The rising cost of campaigns

Whatever Washington has done to dampen domestic inflation the past four years , it hasn't extended to spending on the politicians' own campaigns. Total spending for all contests in 1980, federal to local, was $1.2 billion. For the current political cycle, spending will likely reach $1.8 billion to as much as $2 billion, according to estimates by Herbert E. Alexander, director of the Citizens' Research Foundation at the University of Southern California and the nation's leading authority on campaign finance. That's an increase of at least 50 percent - more than double the 21 percent consumer price index rise since November 1980. It comes on top of an increase in the 40 percent range during the previous political cycle.

Now we still think, on a per capita basis, that isn't a lot to invest in electing government leaders, from city hall to the White House. The $700 million for the lesser offices works out to $1.60 per capita to nominate and elect governors and state legislators, $1.22 for electing county and local officials, and $.24 for deciding ballot initiative issues. At the federal level, this election's spending for the presidency breaks down to $1.52 per capita, $1.85 for the House and Senate, not including national party expenditures and political action committee outlays for candidates.

If you measure the spending for elections against the nation's gross national product, the importance of electing leaders up to the task of directing the policies of the world's most powerful economy and a military superpower, an outlay of $8.70 per citizen for the 1984 elections does not look outlandish.

One could argue, too, that more spending is needed to make many races, especially those in the US Congress, more competitive. In a usual election perhaps 50 of 435 House seats are vacant, and about the same number are considered marginal - even fewer appear up for grabs in 1984. This means at most 100 of the 435 seats are genuinely contested, and it could take added spending to dislodge an incumbent - though there are so many instances of candidates who have raised impressive war chests and still lost that it pays not to place too much confidence in the power of the campaign dollar.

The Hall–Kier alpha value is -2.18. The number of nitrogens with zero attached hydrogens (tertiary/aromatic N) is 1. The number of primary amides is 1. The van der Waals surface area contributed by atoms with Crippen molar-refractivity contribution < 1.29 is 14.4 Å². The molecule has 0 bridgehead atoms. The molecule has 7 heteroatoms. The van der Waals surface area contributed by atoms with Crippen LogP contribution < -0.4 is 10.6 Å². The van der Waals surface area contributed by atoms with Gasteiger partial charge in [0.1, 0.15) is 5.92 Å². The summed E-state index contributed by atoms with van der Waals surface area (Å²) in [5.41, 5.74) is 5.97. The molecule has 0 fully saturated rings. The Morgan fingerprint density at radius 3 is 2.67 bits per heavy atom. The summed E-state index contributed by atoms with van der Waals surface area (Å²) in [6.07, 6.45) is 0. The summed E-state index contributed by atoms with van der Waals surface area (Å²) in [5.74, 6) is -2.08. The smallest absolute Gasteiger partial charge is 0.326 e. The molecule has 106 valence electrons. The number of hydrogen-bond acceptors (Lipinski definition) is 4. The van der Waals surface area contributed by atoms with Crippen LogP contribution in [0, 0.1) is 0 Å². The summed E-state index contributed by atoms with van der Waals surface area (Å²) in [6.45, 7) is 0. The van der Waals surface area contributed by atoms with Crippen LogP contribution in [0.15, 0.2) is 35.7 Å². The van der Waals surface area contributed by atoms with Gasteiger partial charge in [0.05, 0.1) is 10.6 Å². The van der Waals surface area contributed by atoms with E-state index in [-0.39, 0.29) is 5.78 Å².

Still, the escalation of political campaign costs is cause for some concern. Partly it reflects the professionalization of campaigns. Any candidate for any prominent office now hires a campaign consultant, a pollster, and computer experts for either direct mail fund raising appeals or for targeting voters. The complex public finance laws make hiring lawyers and accountants necessary. Geraldine Ferraro and John Zaccaro's financial disclosure ordeal can only reinforce a resort to professional advisers in the future.

Campaign spending limits are one way to go. The cost of electing a president - the one category where spending limits and public financing apply - will rise from $275 million in 1980 to $350 million this year, despite the fact that this time only one party had a contested nomination. This is a 27 percent increase, which is less than the average for other races. Despite a decade of effort by such public interest groups as Common Cause, Congress has not been willing to extend public funding and spending limits to the House and Senate contests. One trouble with spending limits is that they inspire a search for loopholes - such as the ''soft money'' now raised under state law but applied to presidential campaigns.

Mandating public televised debates could be another way to co Xzk uaynding. Thresholds for eliminating fringe candidates would be needed. And such debates would mean transferring costs to the networks or to the public.

Political campaigns appear to have adjusted to the style and hence the expenditures of the media age. At the federal level, party conventions are staged and candidate itineraries are set to conform to the opportunities of the evening television news. Campaigns are costly partly because they have become essentially media productions.

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